04/18/2011, 00.00
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Left Front’s hold on West Bengal at risk in state elections

The ruling leftwing administration is criticised for land expropriations and unemployment. State elections will be held in six phases with results announced on 13 May. Scheduled Caste and tribal voters will be crucial for the outcome. Both groups have reserved seats.
New Delhi (AsiaNews/Agencies) – Voting has begun in the first phase of legislative elections in the eastern Indian state of West Bengal, a Communist stronghold since 1977. However, the latter might not last. In recent years, the governing Communist administration has been criticised over its land policy and for the state’s high levels of unemployment. India's Railway Minister Mamata Banerjee is the main challenger.

According to a March 31 poll by Headlines Today television, Banerjee and the parties that back him are expected to win 182 of the 294 seats in the assembly. Experts say that Scheduled Caste and tribal voters are main key constituencies that will determine the outcome.

Voting was held in 54 ridings today amid tight police and military controls to pre-empt possible disruptions.

Banerjee, from the All India Trinamool Congress, which is in power in New Delhi but in the opposition in West Bengal, has accused the leftwing administration of presiding over the economic decline of the state, which has a population of 91 million.

West Bengal ranks third among Indian states for the number of poor. In fact, poverty is widespread.

In the 2006 elections, the ruling Left Front won three quarters of the 294 seats. This time however, the government is facing accusations that it penalised farmers in favour of big business by using laws dating from the time of the British Raj to expropriate land.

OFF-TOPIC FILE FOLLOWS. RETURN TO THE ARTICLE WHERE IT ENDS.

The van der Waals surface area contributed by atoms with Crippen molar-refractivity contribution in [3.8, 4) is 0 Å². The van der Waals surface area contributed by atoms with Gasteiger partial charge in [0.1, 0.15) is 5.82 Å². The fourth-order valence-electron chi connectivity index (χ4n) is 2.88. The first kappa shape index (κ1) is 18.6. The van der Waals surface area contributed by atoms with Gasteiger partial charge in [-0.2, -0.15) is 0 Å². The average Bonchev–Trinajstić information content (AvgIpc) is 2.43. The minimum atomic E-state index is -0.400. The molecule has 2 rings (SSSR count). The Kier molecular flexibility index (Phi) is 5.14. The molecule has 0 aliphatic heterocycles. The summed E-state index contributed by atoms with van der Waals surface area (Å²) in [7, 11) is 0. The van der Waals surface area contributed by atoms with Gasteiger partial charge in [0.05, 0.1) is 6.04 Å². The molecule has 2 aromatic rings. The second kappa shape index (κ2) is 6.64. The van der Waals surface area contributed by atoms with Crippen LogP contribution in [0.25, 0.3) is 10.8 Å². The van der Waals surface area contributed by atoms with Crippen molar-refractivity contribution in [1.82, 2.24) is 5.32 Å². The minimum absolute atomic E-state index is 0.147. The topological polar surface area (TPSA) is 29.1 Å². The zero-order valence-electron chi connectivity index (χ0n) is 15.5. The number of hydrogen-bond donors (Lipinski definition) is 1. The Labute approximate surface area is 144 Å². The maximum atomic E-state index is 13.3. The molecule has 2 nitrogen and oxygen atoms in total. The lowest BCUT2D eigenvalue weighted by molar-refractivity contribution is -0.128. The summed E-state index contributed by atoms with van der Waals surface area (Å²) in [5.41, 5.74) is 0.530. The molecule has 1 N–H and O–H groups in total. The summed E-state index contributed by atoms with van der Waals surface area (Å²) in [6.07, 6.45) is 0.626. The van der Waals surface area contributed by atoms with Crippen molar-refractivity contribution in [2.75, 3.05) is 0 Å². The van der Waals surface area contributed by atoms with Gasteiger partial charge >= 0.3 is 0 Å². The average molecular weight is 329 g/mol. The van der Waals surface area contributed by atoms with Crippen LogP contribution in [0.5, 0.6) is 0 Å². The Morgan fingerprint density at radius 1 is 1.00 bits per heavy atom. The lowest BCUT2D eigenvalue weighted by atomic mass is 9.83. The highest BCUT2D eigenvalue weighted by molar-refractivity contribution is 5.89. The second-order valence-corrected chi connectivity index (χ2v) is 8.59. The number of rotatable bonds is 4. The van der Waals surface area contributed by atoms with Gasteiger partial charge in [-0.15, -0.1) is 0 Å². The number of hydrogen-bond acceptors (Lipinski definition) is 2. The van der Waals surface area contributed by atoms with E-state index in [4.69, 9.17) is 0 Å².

State officials have argued in their defence that land was expropriated to boost the economy and increase employment.

For their part, farmers have complained that the compensation they received for the land and homes they lost fell far below their value and that in losing their land they lost their livelihood.

In 2006 and 2007, the construction of a car plant by Tata Motors in Singur, Hooghly District, and a chemical plant in Nandigram, Midnapore East led to riots in which many people were killed or injured. According to some, Communist militias were used to beat up farmers and throw them off their land.

Following the unrest, outside investment dried up in 2009, dropping by 91 per cent over the previous year.

Unemployment, especially among urban youth, has instead been high, and has become another major issue in this campaign. At 13 per cent, it is double what it is in Rajasthan, Uttar Pradesh and Karnataka.

The Left Front, which is led by outgoing Chief Minister Buddhadeb Bhattacharjee, blames New Delhi for the situation, arguing that inflation and rising prices are due to the federal policies. At the same time, the ruling coalition accuses the federal government of corruption and mismanagement.

Times have changed since 1977, when the newly elected Communist Party carried out land reform, which gave land to 1.5 million farmers, and imposed state controls over industry.

Ten years ago, the state government in Kolkata, having seen states like Haryana and Andhra Pradesh grow economically twice as fast as West Bengal, announced tax breaks to lure companies to new trade zones. However, this came with land expropriations that were carried out without concern for their impact.

State elections will be held in six phases, the last one on 10 May. Results should be announced on 13 May.

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